A McDonald’s franchisee is offering refunds after mistakenly charging customers the Cook County soda tax over the weekend, despite a judge’s order placing the new penny-per-ounce surcharge on hold.
Nick Karavites, who owns and operates 22 Chicago-area McDonald’s restaurants, acknowledged the error Monday, issuing a statement through a corporate spokeswoman at the Oak Brook-based hamburger chain.
“This technical issue has been resolved at my restaurants,” Karavites said. “I am happy to provide a refund to affected customers who provide a receipt.”
Karavites and McDonald’s did not disclose how many restaurants charged the tax, how many customers were affected or when the issue was resolved.
Gerald Farinas noticed that the bill for his Saturday morning breakfast at the Karavites-owned McDonald’s on North Broadway in Chicago’s Edgewater neighborhood included a separate line item for a beverage surcharge, adding 23 cents to his $3 meal.
Farinas complained, to no avail, and left for his job as assistant director of an Evanston retirement home. When the same surcharge showed up on his Sunday morning bill, he pressed his case with management and got his 23-cent refund.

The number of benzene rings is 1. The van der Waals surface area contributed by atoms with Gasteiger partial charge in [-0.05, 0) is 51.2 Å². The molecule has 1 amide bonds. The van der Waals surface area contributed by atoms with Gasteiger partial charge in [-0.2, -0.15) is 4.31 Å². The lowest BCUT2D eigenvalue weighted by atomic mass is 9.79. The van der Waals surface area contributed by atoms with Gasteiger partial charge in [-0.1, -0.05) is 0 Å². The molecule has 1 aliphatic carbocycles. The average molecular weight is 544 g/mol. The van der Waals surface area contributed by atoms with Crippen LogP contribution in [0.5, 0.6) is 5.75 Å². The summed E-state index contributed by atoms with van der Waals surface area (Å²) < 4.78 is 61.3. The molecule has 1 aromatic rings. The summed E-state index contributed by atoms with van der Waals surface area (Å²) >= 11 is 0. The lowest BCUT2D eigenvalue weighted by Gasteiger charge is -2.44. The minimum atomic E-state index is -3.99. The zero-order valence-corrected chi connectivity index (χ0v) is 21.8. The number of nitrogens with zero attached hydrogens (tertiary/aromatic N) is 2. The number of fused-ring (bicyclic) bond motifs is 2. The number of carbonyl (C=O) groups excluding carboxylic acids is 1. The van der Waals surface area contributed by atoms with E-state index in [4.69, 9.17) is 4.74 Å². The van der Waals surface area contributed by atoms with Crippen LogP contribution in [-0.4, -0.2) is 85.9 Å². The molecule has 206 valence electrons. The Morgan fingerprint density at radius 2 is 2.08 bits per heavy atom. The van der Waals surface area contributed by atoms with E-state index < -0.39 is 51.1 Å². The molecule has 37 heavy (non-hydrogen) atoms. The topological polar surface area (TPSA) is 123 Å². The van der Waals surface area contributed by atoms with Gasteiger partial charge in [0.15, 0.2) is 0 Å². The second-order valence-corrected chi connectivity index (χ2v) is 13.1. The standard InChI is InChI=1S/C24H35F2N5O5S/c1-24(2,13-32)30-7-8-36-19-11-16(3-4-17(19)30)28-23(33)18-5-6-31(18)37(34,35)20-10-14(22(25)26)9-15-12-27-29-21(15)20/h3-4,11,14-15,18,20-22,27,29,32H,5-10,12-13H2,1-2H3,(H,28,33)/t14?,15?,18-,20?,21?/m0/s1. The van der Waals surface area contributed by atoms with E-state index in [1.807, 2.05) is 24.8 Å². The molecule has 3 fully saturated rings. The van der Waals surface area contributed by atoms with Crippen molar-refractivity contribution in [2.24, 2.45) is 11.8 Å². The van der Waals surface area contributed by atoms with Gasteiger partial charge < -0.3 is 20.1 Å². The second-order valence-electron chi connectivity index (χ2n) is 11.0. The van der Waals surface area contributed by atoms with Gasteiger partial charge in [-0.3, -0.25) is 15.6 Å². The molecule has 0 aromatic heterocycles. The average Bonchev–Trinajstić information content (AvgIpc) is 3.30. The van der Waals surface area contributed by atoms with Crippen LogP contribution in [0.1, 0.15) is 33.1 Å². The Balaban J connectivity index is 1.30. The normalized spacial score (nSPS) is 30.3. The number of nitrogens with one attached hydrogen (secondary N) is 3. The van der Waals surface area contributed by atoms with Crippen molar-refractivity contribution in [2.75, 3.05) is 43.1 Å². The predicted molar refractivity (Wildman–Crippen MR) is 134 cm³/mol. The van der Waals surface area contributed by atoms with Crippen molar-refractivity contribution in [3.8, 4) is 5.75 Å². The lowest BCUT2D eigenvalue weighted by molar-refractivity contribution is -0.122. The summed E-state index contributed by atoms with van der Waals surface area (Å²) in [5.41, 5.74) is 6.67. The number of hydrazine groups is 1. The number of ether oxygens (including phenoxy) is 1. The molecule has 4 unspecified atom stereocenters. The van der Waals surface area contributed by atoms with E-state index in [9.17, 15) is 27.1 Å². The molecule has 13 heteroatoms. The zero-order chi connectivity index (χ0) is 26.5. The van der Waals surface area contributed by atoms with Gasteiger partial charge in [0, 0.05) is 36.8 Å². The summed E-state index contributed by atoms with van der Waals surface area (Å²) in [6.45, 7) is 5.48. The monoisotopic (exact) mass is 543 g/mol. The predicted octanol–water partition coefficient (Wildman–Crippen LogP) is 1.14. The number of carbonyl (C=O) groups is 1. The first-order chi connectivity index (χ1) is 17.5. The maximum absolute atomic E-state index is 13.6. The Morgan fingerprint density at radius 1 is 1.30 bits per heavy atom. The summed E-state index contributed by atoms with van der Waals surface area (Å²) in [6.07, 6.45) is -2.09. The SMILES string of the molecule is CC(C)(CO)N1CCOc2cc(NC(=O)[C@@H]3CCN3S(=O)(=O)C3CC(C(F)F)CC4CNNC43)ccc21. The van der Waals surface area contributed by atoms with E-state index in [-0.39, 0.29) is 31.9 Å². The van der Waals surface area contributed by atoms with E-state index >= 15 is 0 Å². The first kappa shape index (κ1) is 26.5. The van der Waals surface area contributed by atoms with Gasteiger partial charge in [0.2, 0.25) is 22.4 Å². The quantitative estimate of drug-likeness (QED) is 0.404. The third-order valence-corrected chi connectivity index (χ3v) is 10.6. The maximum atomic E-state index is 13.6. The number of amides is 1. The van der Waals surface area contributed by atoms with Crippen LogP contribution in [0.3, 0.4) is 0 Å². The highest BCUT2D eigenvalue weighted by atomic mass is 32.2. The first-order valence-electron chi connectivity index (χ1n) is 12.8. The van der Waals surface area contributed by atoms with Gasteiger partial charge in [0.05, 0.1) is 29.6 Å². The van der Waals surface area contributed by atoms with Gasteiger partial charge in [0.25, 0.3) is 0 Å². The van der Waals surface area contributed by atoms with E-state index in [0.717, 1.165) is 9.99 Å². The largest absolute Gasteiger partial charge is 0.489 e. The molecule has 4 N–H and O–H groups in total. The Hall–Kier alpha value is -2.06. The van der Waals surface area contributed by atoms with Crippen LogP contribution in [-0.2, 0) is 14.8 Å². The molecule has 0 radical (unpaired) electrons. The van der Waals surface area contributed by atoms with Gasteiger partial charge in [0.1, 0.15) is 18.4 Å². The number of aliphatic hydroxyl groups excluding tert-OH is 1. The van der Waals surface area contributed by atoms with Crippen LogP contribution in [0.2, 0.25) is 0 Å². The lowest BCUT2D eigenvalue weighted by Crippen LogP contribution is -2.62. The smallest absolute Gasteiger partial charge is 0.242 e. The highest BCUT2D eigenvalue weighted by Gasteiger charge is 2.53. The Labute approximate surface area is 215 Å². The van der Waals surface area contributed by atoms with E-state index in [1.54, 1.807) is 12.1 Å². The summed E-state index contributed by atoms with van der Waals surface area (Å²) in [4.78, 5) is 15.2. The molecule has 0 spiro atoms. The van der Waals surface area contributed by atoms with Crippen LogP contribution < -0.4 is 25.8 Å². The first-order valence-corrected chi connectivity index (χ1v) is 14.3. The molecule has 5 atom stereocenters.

“I wouldn’t have gotten that refund if I didn’t ask for it,” Farinas said. “I’m sure a lot of people did not see that surcharge on their receipts.”
The soda tax was set to go into effect July 1. On Friday, a Cook County judge issued a temporary restraining order after the Illinois Retail Merchants Association filed a lawsuit against the Cook County Department of Revenue.
Rob Karr, merchants association president, said the McDonald’s snafu reflects broad confusion over the tax.
“This is exactly what we we’re concerned about,” Karr said. “The county has not properly communicated with retailers throughout this entire process.”
Meanwhile, Cook County is passing the buck back to retailers.
“Once the judge issued his restraining order, we have no control over what is taking place between these businesses and their customers,” spokesman Frank Shuftan said in a statement.
For Farinas, making a fuss over the soda tax was more about the principle than the 23 cents.
“It’s the Fourth of July and I’m protesting a tax,” Farinas said. “Nothing more American than that.”